How effective are employer vaccine mandates?
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Still, there are questions regarding COVID vaccines that employers will need to ask themselves: How effective are mandates in actually motivating employees to get vaccines? How do people feel right now about vaccine requirements? And is there a right way to approach vaccine mandates in the workplace?
Below is an edited transcript of Gorenstein’s conversation with “Marketplace Morning Report” host David Brancaccio on what he and his team found.
David Brancaccio: What do we know about when organizations, when companies, say you gotta get the COVID vaccine? That’s a mandate. Pretty rare, but what happens?
Dan Gorenstein: So well, look. Target, Applebee’s, your favorite local diner, these kinds of businesses do not have vaccine mandates for their workers. So there’s really no, like, ideal research out there to guide employers. What we do know comes from vaccine mandates in health care settings — hospitals, nursing homes — who’ve mandated a flu shot, not COVID. And that includes this one really interesting paper from Corey White, who’s an economist at Cal Poly in San Luis Obispo, who is looking at hospitals in California. And talking with him and other health economists, there’s a sense that the data that is available is generalizable, to some degree.
Brancaccio: Yeah. What you’re saying is if it works in a health care setting, in certain types of businesses, or maybe quite a few types of businesses, the data might still be relevant. And what does it show? I mean, there’s always exemptions, right? There’s medical exemptions and religious exemptions, but if the boss says pretty much everyone’s got to get the shot, what happens?
Gorenstein: Right. So in the case of the California hospitals, the mandates increased uptake of the flu shot by about 10%. But David, what makes this paper really interesting is that Corey, the economist who did it, wanted to know what impact that sort of 10% jump had, kind of the “so what?” question, right? There was a 40% drop in the number of people who entered the hospital and caught the flu inside the facility. And he found a 20% drop in the number of people coming to the hospital with flu-like symptoms. So here’s the big idea: Increasing vaccination rates made the hospitals themselves safer and it meant fewer people in the community were getting sick. So for employers who are thinking about whether to institute the mandate or not, they could ask themselves, is my business a social hub the way, like, a hospital is? And the bigger your business is a social hub, the more a vaccine mandate could curb spread.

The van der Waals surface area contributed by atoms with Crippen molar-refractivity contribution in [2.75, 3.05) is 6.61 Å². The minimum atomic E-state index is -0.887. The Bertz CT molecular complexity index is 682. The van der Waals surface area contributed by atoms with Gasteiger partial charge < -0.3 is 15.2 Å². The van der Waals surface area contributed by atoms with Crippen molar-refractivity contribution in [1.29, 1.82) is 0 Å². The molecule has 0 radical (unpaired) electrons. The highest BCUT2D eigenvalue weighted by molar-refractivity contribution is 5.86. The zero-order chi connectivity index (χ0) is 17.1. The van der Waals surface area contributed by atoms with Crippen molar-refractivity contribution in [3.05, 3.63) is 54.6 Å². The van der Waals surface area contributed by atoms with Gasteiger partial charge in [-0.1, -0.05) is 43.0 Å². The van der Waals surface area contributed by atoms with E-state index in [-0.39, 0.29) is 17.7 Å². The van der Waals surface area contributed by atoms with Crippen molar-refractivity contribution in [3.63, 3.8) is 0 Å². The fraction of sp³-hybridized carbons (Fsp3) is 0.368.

Brancaccio: You’re also exploring other data from other vaccines about what happens in an organization if employees get to decide not once and for all, but once a year, whether they’ll get a certain vaccine.
Gorenstein: There’s this really interesting case study in Washington, D.C. In 2009, the school district ultimately mandated girls get the vaccine for the human papillomavirus, or HPV. And at the time, that was supercontroversial. Lots of parents were worried that it might lead to promiscuous sexual behavior or whatever. It’s no longer that controversial. But at the time, parents were offered an opt-out. And if they opted out, that was it. It was just, like, a one-time deal. And then they were never asked again. A few years later, though, this school district switched to an annual opt-out. This guy, Brandyn Churchill, who’s finishing up his Ph.D. at Vanderbilt, studied this, and what he found is that after the school district’s switch to the annual opt-out, it led to an 11% increase in vaccinations, David. And so what’s kind of cool also is that, like the Pfizer and Moderna COVID shots, HPV is a multidose vaccine. And switching to that annual opt-out also increased the number of kids getting all of their shots. So if an employer does do a mandate with an opt-out, I think the lesson here is keep asking, force people to engage and make that active decision one way or another, consistently.
Brancaccio: Now, all that said, the idea of an employer requiring vaccinations is very polarizing.
Gorenstein: It is very polarizing, and employers have to really sort of sift through the options. I mean, you can mandate this, but mandates have led to, for example, Houston Methodist, a hospital down there, you had 7,500 people sign a petition saying that employees shouldn’t have to get vaccinated in response. You’ve got lawmakers in, I think, 40 states that have introduced legislation trying to ban this from happening. And also, in some instances — this is small — there have been a couple of lawsuits that have been filed against employers who’ve put these mandates in. And finally, you’re going to anger some workers. Some people might end up quitting because they don’t want to do this. So there are some real downsides, or pushback, that employers have to consider.
Brancaccio: Now some of this is complicated in the case of the COVID vaccine specifically, in that we’re getting those based on emergency approval. And I guess, what, there are some lawyers [who] argue, when it’s only under emergency approval, people should definitely have the right to say no for now.
Gorenstein: Right. But other lawyers that we talked to for our reporting pointed to the Equal Employment Opportunity Commission, which is a federal agency that enforces workplace anti-discrimination laws. They released guidance in December that said employers could mandate the vaccine as long as they offered religious and medical exemptions. So that seems to be the dominant theory among the legal experts as of right now.
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